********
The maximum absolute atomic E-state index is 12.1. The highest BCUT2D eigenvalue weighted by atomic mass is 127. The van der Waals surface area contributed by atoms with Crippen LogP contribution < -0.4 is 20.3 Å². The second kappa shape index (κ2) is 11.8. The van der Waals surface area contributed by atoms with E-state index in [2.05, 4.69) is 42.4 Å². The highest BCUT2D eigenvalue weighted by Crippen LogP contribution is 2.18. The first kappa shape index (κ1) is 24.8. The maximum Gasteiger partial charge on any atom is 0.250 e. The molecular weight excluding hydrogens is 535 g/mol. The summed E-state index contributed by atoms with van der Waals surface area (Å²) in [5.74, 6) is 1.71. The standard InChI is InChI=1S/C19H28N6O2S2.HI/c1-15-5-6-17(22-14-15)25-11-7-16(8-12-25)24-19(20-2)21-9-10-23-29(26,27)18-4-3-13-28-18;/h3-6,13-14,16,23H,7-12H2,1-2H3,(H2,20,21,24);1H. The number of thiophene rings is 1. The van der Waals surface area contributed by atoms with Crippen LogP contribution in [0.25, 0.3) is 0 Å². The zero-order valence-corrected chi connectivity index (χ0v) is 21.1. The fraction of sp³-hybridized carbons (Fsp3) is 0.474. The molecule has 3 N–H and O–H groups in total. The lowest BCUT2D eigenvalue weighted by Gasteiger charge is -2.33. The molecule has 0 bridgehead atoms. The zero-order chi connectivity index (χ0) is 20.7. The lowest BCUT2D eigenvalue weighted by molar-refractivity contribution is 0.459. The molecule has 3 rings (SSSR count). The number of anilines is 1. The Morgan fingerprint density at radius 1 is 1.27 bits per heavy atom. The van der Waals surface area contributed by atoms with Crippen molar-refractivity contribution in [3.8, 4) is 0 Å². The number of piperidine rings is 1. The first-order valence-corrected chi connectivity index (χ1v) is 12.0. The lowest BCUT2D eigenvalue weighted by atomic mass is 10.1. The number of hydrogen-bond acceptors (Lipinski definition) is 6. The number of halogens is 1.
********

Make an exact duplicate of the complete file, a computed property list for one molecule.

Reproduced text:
The maximum absolute atomic E-state index is 12.1. The highest BCUT2D eigenvalue weighted by atomic mass is 127. The van der Waals surface area contributed by atoms with Crippen LogP contribution < -0.4 is 20.3 Å². The second kappa shape index (κ2) is 11.8. The van der Waals surface area contributed by atoms with E-state index in [2.05, 4.69) is 42.4 Å². The highest BCUT2D eigenvalue weighted by Crippen LogP contribution is 2.18. The first kappa shape index (κ1) is 24.8. The maximum Gasteiger partial charge on any atom is 0.250 e. The molecular weight excluding hydrogens is 535 g/mol. The summed E-state index contributed by atoms with van der Waals surface area (Å²) in [5.74, 6) is 1.71. The standard InChI is InChI=1S/C19H28N6O2S2.HI/c1-15-5-6-17(22-14-15)25-11-7-16(8-12-25)24-19(20-2)21-9-10-23-29(26,27)18-4-3-13-28-18;/h3-6,13-14,16,23H,7-12H2,1-2H3,(H2,20,21,24);1H. The number of thiophene rings is 1. The van der Waals surface area contributed by atoms with Crippen LogP contribution in [0.25, 0.3) is 0 Å². The zero-order valence-corrected chi connectivity index (χ0v) is 21.1. The fraction of sp³-hybridized carbons (Fsp3) is 0.474. The molecule has 3 N–H and O–H groups in total. The lowest BCUT2D eigenvalue weighted by Gasteiger charge is -2.33. The molecule has 0 bridgehead atoms. The zero-order chi connectivity index (χ0) is 20.7. The lowest BCUT2D eigenvalue weighted by molar-refractivity contribution is 0.459. The molecule has 3 rings (SSSR count). The number of anilines is 1. The Morgan fingerprint density at radius 1 is 1.27 bits per heavy atom. The van der Waals surface area contributed by atoms with Crippen molar-refractivity contribution in [3.8, 4) is 0 Å². The number of piperidine rings is 1. The first-order valence-corrected chi connectivity index (χ1v) is 12.0. The lowest BCUT2D eigenvalue weighted by atomic mass is 10.1. The number of hydrogen-bond acceptors (Lipinski definition) is 6. The number of halogens is 1.